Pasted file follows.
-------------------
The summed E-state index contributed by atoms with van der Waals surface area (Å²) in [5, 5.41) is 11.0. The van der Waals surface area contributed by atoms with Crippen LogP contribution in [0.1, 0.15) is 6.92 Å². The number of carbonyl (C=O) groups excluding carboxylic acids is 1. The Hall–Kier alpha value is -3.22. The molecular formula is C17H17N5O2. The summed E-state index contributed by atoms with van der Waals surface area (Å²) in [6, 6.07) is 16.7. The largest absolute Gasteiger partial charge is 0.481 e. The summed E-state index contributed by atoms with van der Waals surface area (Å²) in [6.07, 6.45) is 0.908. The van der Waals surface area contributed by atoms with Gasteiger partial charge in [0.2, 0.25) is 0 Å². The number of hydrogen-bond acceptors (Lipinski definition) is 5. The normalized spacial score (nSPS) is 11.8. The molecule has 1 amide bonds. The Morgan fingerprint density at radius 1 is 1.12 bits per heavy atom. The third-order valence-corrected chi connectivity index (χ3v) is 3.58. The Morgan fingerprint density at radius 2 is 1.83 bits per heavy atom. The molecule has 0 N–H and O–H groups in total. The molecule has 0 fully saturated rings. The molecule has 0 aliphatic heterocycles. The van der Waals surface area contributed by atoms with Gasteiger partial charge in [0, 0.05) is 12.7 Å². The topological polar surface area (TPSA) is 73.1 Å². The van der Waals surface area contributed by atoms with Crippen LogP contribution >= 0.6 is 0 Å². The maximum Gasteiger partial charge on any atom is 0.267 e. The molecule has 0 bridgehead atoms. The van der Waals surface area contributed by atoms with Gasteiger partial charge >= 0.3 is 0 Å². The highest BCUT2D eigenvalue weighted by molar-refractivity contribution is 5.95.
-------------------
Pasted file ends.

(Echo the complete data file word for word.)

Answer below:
The summed E-state index contributed by atoms with van der Waals surface area (Å²) in [5, 5.41) is 11.0. The van der Waals surface area contributed by atoms with Crippen LogP contribution in [0.1, 0.15) is 6.92 Å². The number of carbonyl (C=O) groups excluding carboxylic acids is 1. The Hall–Kier alpha value is -3.22. The molecular formula is C17H17N5O2. The summed E-state index contributed by atoms with van der Waals surface area (Å²) in [6, 6.07) is 16.7. The largest absolute Gasteiger partial charge is 0.481 e. The summed E-state index contributed by atoms with van der Waals surface area (Å²) in [6.07, 6.45) is 0.908. The van der Waals surface area contributed by atoms with Gasteiger partial charge in [0.2, 0.25) is 0 Å². The number of hydrogen-bond acceptors (Lipinski definition) is 5. The normalized spacial score (nSPS) is 11.8. The molecule has 1 amide bonds. The Morgan fingerprint density at radius 1 is 1.12 bits per heavy atom. The third-order valence-corrected chi connectivity index (χ3v) is 3.58. The Morgan fingerprint density at radius 2 is 1.83 bits per heavy atom. The molecule has 0 N–H and O–H groups in total. The molecule has 0 fully saturated rings. The molecule has 0 aliphatic heterocycles. The van der Waals surface area contributed by atoms with Gasteiger partial charge in [0, 0.05) is 12.7 Å². The topological polar surface area (TPSA) is 73.1 Å². The van der Waals surface area contributed by atoms with Crippen LogP contribution >= 0.6 is 0 Å². The maximum Gasteiger partial charge on any atom is 0.267 e. The molecule has 0 bridgehead atoms. The van der Waals surface area contributed by atoms with Gasteiger partial charge >= 0.3 is 0 Å². The highest BCUT2D eigenvalue weighted by molar-refractivity contribution is 5.95.